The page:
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Nashville, Ark. –
Finding eggs on sale at the supermarket may make you wish you could stock up and save
them for later. Currently, there only research-based information for long term storage
of eggs is to freeze them or pickle them. If you are wanting to use them in recipes
or to scramble for breakfast, freezing them for long term storage is an option.
Keeping them in the refrigerator for as long as they are safe is the preferred
method of storing them. You will want to buy clean eggs from a refrigerated case.
Open the carton and make sure the eggs are clean and the shells are not cracked. Cracked
eggs can be an entry point for harmful bacteria. Once purchased, eggs should be stored
in the refrigerator as soon as possible. Store them in a clean refrigerator at a temperature
of 40⁰F or below. Store eggs in their original carton and use them within 3 weeks
for best quality.
If hard cooking eggs to extend their storage life, they will only keep
about 1 week in the refrigerator. Even with its shell, it is still a perishable food
and should not be left at room temperature more than 2 hours, or 1 hour in hot weather.
You can freeze whole eggs, yolks, and whites. Select fresh eggs and break
each separately into a clean cup or bowl. Examine each for freshness and remove any
pieces of shell before mixing with other eggs.
Once they have passed your inspection, thoroughly mix yolks and whites,
being careful not to incorporate air. Add one half teaspoon salt per cup of whole
eggs to prevent graininess. Straining through a sieve or colander will improve uniformity.
Package in amount you would use at one time and allow on-half inch headspace. Seal
Another option is to measure out 3 tablespoons of egg mixture and place
in each compartment of a large ice cube tray. Freeze until solid, then remove and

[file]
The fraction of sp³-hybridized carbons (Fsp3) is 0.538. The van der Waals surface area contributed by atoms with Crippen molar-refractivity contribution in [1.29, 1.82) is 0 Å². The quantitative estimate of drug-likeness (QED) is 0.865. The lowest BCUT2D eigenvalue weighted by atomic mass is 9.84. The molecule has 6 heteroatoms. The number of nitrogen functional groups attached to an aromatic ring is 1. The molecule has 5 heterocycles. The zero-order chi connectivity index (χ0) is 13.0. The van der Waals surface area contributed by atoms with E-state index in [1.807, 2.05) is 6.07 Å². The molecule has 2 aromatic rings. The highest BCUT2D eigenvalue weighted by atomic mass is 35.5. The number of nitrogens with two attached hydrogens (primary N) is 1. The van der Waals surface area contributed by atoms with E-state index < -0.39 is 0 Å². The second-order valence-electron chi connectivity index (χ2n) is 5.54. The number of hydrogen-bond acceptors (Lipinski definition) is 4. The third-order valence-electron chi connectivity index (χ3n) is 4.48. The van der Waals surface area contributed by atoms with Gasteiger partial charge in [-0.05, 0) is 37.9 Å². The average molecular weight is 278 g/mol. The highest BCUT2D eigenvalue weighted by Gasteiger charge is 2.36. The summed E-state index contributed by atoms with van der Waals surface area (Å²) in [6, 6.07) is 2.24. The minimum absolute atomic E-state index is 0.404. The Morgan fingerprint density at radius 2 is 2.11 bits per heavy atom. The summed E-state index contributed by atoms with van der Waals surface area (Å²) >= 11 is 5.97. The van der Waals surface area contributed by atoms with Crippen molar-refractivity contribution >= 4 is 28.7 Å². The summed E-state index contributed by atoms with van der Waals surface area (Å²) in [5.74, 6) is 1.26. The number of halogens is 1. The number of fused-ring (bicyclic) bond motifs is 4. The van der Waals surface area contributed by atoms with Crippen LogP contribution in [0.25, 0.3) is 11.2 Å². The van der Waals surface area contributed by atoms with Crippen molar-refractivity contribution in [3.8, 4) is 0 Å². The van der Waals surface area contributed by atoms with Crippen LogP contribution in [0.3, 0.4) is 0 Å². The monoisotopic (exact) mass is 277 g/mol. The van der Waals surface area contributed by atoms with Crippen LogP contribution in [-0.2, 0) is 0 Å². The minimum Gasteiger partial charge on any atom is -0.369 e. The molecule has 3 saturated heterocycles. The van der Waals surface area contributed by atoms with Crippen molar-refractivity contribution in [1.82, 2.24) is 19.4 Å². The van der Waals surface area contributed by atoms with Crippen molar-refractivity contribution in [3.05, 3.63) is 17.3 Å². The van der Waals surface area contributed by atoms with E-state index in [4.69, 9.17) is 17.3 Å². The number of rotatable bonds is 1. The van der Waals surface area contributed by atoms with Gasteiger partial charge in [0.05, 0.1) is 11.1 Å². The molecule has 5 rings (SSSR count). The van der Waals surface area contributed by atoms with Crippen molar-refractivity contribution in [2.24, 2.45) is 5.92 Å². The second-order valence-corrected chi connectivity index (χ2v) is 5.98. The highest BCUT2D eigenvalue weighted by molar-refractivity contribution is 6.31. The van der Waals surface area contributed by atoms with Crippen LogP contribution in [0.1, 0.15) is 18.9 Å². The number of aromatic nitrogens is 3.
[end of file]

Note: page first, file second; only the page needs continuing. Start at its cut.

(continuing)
package in freezer containers or freezer bags. One cube with 3 tablespoons egg mixture
equals one whole egg.
If you want just the yolks, separate eggs. Stir yolks gently and then
add 1 teaspoon salt per cup of yolks. Again, strain through sieve or colander and
package with one half inch headspace. One tablespoon of yolk mixture equals one egg
To freeze just the egg white, separate and gently mix whites. Strain;
package in containers leaving one half inch headspace. Two tablespoons egg white mixture
equals one egg white.
When you are ready to use the frozen eggs, thaw by placing the frozen
egg product in the refrigerator. Do not thaw in the microwave. Use them immediately
after thawing and do not refreeze them.
Frozen eggs will last about one year in the freezer. Never, ever try to
freeze eggs in the shell. It doesn’t work!
As gardens are being planted and people are becoming more aware of their
food supply, you may have questions regarding long-term storage of foods. Contact
the Howard County Extension Office at 870-845-7517 or visit our office located on
the second floor of the courthouse. The Cooperative Extension Service is part of the
University of Arkansas System Division of Agriculture.
Morning Muffins are a great way to use frozen eggs. Thaw the egg and egg
white the night before in the refrigerator. They are also a great way to incorporate
more vegetables in your diet. They are packed with carrots, nuts, raisins, apples,
and spices. They are easy to make and taste great! Try them this weekend.
By Jean Ince County Extension Agent - Staff ChairThe Cooperative Extension ServiceU of A System Division of Agriculture
Media Contact: Jean Ince County Extension Agent - Staff ChairU of A Division of AgricultureCooperative Extension Service421 N. Main St, Nashville AR 71852 (870) 845-7517 firstname.lastname@example.org
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action institution. If you require a reasonable accommodation to participate or need
materials in another format, please contact your County Extension office (or other
appropriate office) as soon as possible. Dial 711 for Arkansas Relay. The Arkansas Cooperative Extension Service offers its programs to all eligible persons
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